Monday, August 3


The dreaded B word haunts us again as each payday approaches us; it is quite hard for us to budget especially because every month after you’ve paid your bills, it is hard to save the $10 that is left to bring us back to work.  I most recently purchased something quite expensive and I’ve been getting a lot of questions about how I was able to purchase this at such a tender age of twenty (20) years old as well as going on vacations and so much more. The truth is I do a lot of planning, budgeting, and sacrificing; my methods are extreme and to give you a hit of how extreme I get, I’ll bring with me exactly $230 every day and that only includes fare to and from my house, yes, I do bring lunch and breakfast and water so I do not need to spend any other money apart from my fare.

Budgeting is creating a plan to spend and or allocate your income; we do this so we can know in advance whether or not we will be able to fulfill our plans when the date arrives. It is crucial for us so we can know where to place more emphasis in and where we can cut back on so we can save more money.

It would be ridiculous to ask you to do the same thing as i did so let me share with you other budgeting tips:

  1. Pay your bills – The responsible thing to do when we get our pay is to take out payments due, that includes: rent/mortgage, utilities: water, light, cable and internet (optional), car expenses or school/bank loans and of course, money to return to work until we get paid again.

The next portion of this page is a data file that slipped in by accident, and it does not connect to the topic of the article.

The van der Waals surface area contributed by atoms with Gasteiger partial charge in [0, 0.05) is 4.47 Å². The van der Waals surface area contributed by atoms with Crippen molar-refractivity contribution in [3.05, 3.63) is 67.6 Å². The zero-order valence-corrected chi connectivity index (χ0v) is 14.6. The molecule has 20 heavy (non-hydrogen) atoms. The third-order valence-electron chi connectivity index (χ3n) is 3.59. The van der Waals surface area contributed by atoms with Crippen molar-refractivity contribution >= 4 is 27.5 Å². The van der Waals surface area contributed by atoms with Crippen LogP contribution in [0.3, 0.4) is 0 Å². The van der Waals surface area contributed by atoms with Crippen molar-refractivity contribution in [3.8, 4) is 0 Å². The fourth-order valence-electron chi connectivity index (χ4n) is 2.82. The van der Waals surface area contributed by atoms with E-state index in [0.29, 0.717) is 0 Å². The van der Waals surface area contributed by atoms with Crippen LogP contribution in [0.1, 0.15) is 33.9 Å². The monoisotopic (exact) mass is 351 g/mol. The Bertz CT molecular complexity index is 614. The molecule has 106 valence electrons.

2. Be Realistic – Budgeting works for everyone if we are realistic and honest about our income and expenses. For example, it does not make sense you put $1000 on your budget for food for the month when you know you eat $10,000 worth of food every week.  Budgeting is not to make you feel bad about wanting to treat yourself; the aim is to set up realistic and tangible evidence of what you are doing with your money each month so you can save more.
  3. Don’t be hard on yourself – If budgeting is fairly new to you, do not give up if the first month’s plan did not work.  It’s like trying to lose weight; you cannot hit the gym one day, eat one apple, and expect to see sixty (60) pounds lost within the day.  Be patient and keep going, try to learn from each month’s mistake so you can do better the following month.
  4. Get help – There is no shame in asking for help; if you know someone who is good at keeping track of their money, ask them for help.  Most persons get squirmish when it comes on to other people knowing their finances and that is fine, you do not have to ask a stranger, there are persons within your household that is good with money, mom or dad?  Ask them. 
  5. Know the difference between needs and wants – You need to pay off your school loan, you do not need to go on vacation.  If you can afford to do both then I applaud you but for those of us who wrestle with our minds as to which to place more emphasis on, my advice is to focus on the need.

Never let purchases pile up on you, for example, if you know your child is going back to school in the next four months, please do not wait until the week before school is scheduled to begin to be hunting down for the school supplies.  Budgeting can be fun if you want it to be; you will not reap the benefits after one try, but remember, it’s a task that requires discipline, patience, and sacrifice.


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